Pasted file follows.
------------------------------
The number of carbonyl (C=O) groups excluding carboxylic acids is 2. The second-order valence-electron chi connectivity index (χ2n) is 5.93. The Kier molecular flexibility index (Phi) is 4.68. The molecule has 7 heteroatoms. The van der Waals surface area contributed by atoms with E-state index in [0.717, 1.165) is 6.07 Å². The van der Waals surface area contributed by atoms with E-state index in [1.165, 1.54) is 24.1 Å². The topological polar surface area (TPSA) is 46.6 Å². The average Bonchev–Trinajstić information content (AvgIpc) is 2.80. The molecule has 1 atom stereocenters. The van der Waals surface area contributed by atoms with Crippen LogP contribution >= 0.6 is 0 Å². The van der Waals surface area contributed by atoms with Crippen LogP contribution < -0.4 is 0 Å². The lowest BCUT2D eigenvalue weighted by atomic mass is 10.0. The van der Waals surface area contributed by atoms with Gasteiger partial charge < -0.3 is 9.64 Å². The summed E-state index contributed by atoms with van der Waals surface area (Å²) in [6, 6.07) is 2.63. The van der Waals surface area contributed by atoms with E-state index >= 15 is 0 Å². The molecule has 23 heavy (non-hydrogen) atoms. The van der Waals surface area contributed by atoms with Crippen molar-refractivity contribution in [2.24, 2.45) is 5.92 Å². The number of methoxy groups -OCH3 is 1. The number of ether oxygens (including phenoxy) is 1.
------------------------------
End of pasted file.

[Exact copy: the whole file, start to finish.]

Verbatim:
The number of carbonyl (C=O) groups excluding carboxylic acids is 2. The second-order valence-electron chi connectivity index (χ2n) is 5.93. The Kier molecular flexibility index (Phi) is 4.68. The molecule has 7 heteroatoms. The van der Waals surface area contributed by atoms with E-state index in [0.717, 1.165) is 6.07 Å². The van der Waals surface area contributed by atoms with E-state index in [1.165, 1.54) is 24.1 Å². The topological polar surface area (TPSA) is 46.6 Å². The average Bonchev–Trinajstić information content (AvgIpc) is 2.80. The molecule has 1 atom stereocenters. The van der Waals surface area contributed by atoms with Crippen LogP contribution >= 0.6 is 0 Å². The van der Waals surface area contributed by atoms with Crippen LogP contribution < -0.4 is 0 Å². The lowest BCUT2D eigenvalue weighted by atomic mass is 10.0. The van der Waals surface area contributed by atoms with Gasteiger partial charge < -0.3 is 9.64 Å². The summed E-state index contributed by atoms with van der Waals surface area (Å²) in [6, 6.07) is 2.63. The van der Waals surface area contributed by atoms with E-state index >= 15 is 0 Å². The molecule has 23 heavy (non-hydrogen) atoms. The van der Waals surface area contributed by atoms with Crippen molar-refractivity contribution in [2.24, 2.45) is 5.92 Å². The number of methoxy groups -OCH3 is 1. The number of ether oxygens (including phenoxy) is 1.